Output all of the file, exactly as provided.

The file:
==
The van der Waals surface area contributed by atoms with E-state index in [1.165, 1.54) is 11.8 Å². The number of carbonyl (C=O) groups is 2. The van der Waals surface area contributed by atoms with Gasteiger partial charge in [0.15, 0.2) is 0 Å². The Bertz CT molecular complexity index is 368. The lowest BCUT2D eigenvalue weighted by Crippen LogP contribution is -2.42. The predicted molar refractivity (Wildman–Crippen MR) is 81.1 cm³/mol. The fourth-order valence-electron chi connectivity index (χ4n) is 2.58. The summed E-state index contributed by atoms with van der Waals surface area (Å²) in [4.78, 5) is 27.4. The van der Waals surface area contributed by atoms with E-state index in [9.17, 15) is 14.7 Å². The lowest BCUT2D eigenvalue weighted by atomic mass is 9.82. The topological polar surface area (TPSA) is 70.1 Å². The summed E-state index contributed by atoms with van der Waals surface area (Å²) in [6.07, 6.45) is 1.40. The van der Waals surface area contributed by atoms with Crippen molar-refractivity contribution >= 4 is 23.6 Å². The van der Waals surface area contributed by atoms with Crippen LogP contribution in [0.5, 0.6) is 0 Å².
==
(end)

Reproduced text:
The van der Waals surface area contributed by atoms with E-state index in [1.165, 1.54) is 11.8 Å². The number of carbonyl (C=O) groups is 2. The van der Waals surface area contributed by atoms with Gasteiger partial charge in [0.15, 0.2) is 0 Å². The Bertz CT molecular complexity index is 368. The lowest BCUT2D eigenvalue weighted by Crippen LogP contribution is -2.42. The predicted molar refractivity (Wildman–Crippen MR) is 81.1 cm³/mol. The fourth-order valence-electron chi connectivity index (χ4n) is 2.58. The summed E-state index contributed by atoms with van der Waals surface area (Å²) in [4.78, 5) is 27.4. The van der Waals surface area contributed by atoms with E-state index in [9.17, 15) is 14.7 Å². The lowest BCUT2D eigenvalue weighted by atomic mass is 9.82. The topological polar surface area (TPSA) is 70.1 Å². The summed E-state index contributed by atoms with van der Waals surface area (Å²) in [6.07, 6.45) is 1.40. The van der Waals surface area contributed by atoms with Crippen molar-refractivity contribution >= 4 is 23.6 Å². The van der Waals surface area contributed by atoms with Crippen LogP contribution in [0.5, 0.6) is 0 Å².